The situation in Anaheim is a little different, but the results have been the same. The Angels’ play-by-play man on television is Matt Vasgersian. He is calling games from Secaucus, New Jersey with the rest of the crew in California. Vasgersian also works for MLB Network, so remote broadcasts are needed in his case. He plans to do up to 100 games for the Angels this season. But the telecasts have been riddled with issues. In mid-April, the Angels were in Texas to face the Rangers. Vasgersian calling the game from hundreds of miles away had the call of a Mike Trout homer that was way behind the picture on TV. Then Vasgersian initially called a home run by Jared Walsh a foul ball.
“My frustration is high,” Vasgersian told The Athletic recently. “I don’t take myself very seriously…But I take the work seriously. So, if your work is being criticized and clowned on, that stinks. And yeah, I don’t like the idea of that.”
Again, don’t blame the broadcaster.
At this moment, the Angels aren’t planning to travel their radio crew this year. The Orioles seemingly have no plans to let the radio broadcasters follow the television team on the road. The Blue Jays won’t let the radio broadcaster travel either. This is unacceptable as well. It’s much more difficult to call a remote game on radio.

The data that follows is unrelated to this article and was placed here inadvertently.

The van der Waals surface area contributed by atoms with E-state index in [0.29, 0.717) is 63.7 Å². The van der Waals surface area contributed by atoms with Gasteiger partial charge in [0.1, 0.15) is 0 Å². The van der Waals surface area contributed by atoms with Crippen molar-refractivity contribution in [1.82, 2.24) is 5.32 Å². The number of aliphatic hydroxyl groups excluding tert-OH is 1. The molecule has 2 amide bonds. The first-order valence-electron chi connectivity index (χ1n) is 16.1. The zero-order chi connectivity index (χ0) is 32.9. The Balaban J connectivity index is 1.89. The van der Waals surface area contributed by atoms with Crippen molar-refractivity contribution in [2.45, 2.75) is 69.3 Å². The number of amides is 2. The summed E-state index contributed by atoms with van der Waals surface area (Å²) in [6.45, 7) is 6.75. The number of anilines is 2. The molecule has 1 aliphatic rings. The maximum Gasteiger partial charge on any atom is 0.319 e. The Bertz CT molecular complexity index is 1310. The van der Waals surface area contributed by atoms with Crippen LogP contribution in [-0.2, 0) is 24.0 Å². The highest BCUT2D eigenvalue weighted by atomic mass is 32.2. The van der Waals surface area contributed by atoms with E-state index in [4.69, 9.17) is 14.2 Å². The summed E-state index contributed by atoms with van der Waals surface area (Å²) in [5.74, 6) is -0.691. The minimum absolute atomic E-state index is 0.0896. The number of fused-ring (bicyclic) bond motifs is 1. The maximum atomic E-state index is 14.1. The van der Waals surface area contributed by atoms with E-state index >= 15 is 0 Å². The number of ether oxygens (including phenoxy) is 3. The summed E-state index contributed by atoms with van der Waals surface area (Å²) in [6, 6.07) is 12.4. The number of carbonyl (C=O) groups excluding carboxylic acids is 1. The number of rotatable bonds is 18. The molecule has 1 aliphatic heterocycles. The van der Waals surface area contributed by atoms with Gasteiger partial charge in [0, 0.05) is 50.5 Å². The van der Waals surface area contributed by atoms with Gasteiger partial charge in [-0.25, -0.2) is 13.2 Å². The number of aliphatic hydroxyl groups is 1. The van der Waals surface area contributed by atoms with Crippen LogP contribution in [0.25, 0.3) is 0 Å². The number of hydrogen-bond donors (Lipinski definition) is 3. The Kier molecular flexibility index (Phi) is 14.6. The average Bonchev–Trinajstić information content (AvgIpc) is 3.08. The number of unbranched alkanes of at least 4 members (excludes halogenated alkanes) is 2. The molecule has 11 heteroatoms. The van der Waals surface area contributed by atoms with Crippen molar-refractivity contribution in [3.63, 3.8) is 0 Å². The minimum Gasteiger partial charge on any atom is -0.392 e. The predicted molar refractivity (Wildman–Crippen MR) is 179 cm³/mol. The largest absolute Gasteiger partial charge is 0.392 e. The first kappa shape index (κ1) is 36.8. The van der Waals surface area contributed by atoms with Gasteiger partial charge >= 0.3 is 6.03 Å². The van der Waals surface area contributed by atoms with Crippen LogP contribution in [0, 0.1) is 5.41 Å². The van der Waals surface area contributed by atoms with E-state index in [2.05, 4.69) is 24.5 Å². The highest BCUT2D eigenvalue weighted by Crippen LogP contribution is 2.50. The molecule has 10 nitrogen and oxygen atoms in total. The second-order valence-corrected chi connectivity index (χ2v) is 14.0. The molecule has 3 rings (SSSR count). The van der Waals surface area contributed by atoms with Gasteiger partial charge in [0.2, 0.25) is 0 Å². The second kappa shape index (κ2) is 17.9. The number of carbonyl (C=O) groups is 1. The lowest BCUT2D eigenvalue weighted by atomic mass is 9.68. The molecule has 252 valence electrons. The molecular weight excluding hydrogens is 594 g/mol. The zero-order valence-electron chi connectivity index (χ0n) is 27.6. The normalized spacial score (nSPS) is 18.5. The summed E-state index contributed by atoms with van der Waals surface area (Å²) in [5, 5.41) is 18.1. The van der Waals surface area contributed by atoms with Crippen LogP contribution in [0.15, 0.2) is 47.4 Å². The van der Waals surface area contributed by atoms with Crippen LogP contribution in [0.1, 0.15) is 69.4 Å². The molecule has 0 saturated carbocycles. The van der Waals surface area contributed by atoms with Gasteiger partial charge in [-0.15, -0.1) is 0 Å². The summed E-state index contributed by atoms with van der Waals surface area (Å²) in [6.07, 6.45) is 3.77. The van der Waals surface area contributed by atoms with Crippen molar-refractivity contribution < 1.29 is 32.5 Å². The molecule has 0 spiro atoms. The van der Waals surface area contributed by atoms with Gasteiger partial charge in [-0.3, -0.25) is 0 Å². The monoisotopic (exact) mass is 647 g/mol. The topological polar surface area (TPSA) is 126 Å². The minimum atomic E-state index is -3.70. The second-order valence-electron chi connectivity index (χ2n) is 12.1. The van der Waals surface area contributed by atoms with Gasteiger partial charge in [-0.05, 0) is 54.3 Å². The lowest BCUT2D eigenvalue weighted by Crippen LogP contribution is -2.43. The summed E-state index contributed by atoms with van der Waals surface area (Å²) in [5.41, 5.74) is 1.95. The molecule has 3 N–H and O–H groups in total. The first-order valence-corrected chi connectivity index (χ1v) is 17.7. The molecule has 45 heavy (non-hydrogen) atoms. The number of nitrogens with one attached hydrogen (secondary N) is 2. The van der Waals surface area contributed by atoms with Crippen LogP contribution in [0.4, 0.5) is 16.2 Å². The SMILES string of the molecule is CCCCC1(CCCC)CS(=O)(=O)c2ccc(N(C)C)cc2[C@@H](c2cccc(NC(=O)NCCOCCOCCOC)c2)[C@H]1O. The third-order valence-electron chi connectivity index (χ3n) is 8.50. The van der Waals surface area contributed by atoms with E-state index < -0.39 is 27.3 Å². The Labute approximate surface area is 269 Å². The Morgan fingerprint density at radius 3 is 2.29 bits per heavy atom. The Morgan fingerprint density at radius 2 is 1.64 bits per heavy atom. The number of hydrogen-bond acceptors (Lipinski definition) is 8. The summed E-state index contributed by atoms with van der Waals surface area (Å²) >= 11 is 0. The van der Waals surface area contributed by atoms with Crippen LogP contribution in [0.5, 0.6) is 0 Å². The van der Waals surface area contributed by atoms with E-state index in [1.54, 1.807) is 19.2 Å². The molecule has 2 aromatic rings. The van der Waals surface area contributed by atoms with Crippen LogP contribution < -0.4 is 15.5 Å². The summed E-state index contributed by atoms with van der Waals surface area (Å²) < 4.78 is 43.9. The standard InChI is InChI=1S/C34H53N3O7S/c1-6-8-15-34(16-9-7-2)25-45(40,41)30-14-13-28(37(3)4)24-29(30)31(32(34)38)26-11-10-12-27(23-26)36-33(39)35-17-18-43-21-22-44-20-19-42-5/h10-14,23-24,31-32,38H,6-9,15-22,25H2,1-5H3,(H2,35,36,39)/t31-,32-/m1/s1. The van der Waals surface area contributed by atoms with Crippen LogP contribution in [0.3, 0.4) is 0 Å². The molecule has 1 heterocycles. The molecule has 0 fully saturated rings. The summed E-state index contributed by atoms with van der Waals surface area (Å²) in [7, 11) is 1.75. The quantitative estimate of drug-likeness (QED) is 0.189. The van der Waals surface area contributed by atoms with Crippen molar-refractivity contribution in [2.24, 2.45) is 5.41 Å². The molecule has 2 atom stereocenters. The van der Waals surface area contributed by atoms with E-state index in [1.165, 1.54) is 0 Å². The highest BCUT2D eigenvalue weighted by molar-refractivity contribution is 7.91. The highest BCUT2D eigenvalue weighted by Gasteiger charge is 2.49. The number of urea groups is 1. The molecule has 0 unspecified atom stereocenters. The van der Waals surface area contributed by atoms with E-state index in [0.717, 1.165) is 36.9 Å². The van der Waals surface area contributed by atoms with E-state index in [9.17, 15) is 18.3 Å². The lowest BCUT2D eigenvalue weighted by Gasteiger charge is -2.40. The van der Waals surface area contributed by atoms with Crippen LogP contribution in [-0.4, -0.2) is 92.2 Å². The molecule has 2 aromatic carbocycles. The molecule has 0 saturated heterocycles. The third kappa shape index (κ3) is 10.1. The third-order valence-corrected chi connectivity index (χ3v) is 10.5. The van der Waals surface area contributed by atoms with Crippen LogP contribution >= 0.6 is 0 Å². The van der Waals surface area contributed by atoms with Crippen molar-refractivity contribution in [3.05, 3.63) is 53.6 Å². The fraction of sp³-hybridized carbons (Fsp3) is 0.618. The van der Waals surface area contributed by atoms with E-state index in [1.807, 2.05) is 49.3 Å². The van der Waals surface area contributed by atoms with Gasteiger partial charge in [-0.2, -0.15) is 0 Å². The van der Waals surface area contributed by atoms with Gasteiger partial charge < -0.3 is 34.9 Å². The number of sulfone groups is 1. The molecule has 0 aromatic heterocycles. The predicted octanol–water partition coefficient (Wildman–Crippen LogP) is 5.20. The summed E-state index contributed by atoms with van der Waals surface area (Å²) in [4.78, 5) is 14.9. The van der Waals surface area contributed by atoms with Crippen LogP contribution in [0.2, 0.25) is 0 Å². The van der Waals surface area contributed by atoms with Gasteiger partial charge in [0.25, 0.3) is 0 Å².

I know, because I did it during the 2020 season with the White Sox. We didn’t complain about it then, because the pandemic was raging and we were working. Less than ideal, but the games were going on.
The biggest issue as I recall, you couldn’t just trust your eyes. There were multiple monitors in front of me. One had the program feed, there was a tiled screen with the scoreboard, bullpens and an all-9 wide shot of the field. That picture was tiny. To try and pick up a ball in the gap on that monitor was hard to do. I was basically flying blind.
You had to do the best you could and go against everything you knew in play-by-play. I mean, I wanted to be fast to the call like normal, but I had to wait. It seemed like an agonizing amount of time to make sure things happened the way I thought they might. I made plenty of mistakes, I will admit, but I was doing the best I could.
Brian Anderson backed my thought on the situation. The Milwaukee Brewers broadcaster said in an interview reprinted by the Washington Post, that calling a game off a monitor requires an announcer to rethink years of muscle memory.
“In the stadium, you see contact and you can immediately react. But on the monitor, you would have to wait two beats,” he said. “You fight every instinct to say something because you have to sit there in silence and wait for the next frame because you can’t be wrong. And two seconds can feel like an eternity.”
Like I said, you can’t just trust your eyes and normal thoughts.